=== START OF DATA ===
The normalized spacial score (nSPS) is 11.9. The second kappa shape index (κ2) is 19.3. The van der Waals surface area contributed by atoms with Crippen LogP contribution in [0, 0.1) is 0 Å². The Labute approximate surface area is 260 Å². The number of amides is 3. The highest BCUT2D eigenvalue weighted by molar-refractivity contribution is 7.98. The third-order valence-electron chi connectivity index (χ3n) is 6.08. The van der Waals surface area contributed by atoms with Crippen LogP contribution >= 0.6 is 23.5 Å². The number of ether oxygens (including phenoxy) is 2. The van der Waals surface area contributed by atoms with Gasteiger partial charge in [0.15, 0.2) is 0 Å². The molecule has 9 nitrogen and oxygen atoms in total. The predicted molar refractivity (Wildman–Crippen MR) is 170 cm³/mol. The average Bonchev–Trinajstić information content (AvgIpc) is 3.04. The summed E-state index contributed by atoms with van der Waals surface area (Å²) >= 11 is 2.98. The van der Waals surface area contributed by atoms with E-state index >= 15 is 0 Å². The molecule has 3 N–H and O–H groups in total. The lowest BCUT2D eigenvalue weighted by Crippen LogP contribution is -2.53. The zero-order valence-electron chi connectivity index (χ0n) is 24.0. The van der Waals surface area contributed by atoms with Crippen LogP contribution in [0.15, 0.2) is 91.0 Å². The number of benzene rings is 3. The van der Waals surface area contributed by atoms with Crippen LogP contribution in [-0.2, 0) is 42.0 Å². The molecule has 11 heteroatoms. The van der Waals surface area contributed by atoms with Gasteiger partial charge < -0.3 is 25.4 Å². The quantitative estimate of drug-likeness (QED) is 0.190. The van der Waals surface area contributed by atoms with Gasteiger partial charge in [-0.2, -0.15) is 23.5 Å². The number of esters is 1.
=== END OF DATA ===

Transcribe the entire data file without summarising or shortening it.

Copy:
The normalized spacial score (nSPS) is 11.9. The second kappa shape index (κ2) is 19.3. The van der Waals surface area contributed by atoms with Crippen LogP contribution in [0, 0.1) is 0 Å². The Labute approximate surface area is 260 Å². The number of amides is 3. The highest BCUT2D eigenvalue weighted by molar-refractivity contribution is 7.98. The third-order valence-electron chi connectivity index (χ3n) is 6.08. The van der Waals surface area contributed by atoms with Crippen LogP contribution >= 0.6 is 23.5 Å². The number of ether oxygens (including phenoxy) is 2. The van der Waals surface area contributed by atoms with Gasteiger partial charge in [0.15, 0.2) is 0 Å². The molecule has 9 nitrogen and oxygen atoms in total. The predicted molar refractivity (Wildman–Crippen MR) is 170 cm³/mol. The average Bonchev–Trinajstić information content (AvgIpc) is 3.04. The summed E-state index contributed by atoms with van der Waals surface area (Å²) >= 11 is 2.98. The van der Waals surface area contributed by atoms with E-state index >= 15 is 0 Å². The molecule has 3 N–H and O–H groups in total. The lowest BCUT2D eigenvalue weighted by Crippen LogP contribution is -2.53. The zero-order valence-electron chi connectivity index (χ0n) is 24.0. The van der Waals surface area contributed by atoms with Crippen LogP contribution in [0.15, 0.2) is 91.0 Å². The number of benzene rings is 3. The van der Waals surface area contributed by atoms with Crippen LogP contribution in [-0.2, 0) is 42.0 Å². The molecule has 11 heteroatoms. The van der Waals surface area contributed by atoms with Gasteiger partial charge < -0.3 is 25.4 Å². The quantitative estimate of drug-likeness (QED) is 0.190. The van der Waals surface area contributed by atoms with Gasteiger partial charge in [-0.2, -0.15) is 23.5 Å². The number of esters is 1.